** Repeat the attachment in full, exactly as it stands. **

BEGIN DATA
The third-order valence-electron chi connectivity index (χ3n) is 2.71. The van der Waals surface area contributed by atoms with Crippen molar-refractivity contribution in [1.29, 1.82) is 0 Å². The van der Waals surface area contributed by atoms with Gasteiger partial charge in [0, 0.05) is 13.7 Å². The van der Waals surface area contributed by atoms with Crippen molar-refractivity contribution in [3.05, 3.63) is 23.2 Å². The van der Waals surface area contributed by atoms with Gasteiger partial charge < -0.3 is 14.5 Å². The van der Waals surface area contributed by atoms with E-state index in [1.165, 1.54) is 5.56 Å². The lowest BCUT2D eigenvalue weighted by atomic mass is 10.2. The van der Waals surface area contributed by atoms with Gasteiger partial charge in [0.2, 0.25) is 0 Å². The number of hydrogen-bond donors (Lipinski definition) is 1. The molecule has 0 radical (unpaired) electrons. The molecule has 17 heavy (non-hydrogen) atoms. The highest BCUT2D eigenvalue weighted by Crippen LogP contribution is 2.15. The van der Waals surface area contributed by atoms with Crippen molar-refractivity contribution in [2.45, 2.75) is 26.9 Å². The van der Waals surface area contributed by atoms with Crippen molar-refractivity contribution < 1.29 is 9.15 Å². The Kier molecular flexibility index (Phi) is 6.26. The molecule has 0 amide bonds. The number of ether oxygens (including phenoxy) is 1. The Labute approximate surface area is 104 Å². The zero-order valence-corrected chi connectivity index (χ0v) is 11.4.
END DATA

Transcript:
The third-order valence-electron chi connectivity index (χ3n) is 2.71. The van der Waals surface area contributed by atoms with Crippen molar-refractivity contribution in [1.29, 1.82) is 0 Å². The van der Waals surface area contributed by atoms with Gasteiger partial charge in [0, 0.05) is 13.7 Å². The van der Waals surface area contributed by atoms with Crippen molar-refractivity contribution in [3.05, 3.63) is 23.2 Å². The van der Waals surface area contributed by atoms with Gasteiger partial charge < -0.3 is 14.5 Å². The van der Waals surface area contributed by atoms with E-state index in [1.165, 1.54) is 5.56 Å². The lowest BCUT2D eigenvalue weighted by atomic mass is 10.2. The van der Waals surface area contributed by atoms with Gasteiger partial charge in [0.2, 0.25) is 0 Å². The number of hydrogen-bond donors (Lipinski definition) is 1. The molecule has 0 radical (unpaired) electrons. The molecule has 17 heavy (non-hydrogen) atoms. The highest BCUT2D eigenvalue weighted by Crippen LogP contribution is 2.15. The van der Waals surface area contributed by atoms with Crippen molar-refractivity contribution in [2.45, 2.75) is 26.9 Å². The van der Waals surface area contributed by atoms with Crippen molar-refractivity contribution < 1.29 is 9.15 Å². The Kier molecular flexibility index (Phi) is 6.26. The molecule has 0 amide bonds. The number of ether oxygens (including phenoxy) is 1. The Labute approximate surface area is 104 Å². The zero-order valence-corrected chi connectivity index (χ0v) is 11.4.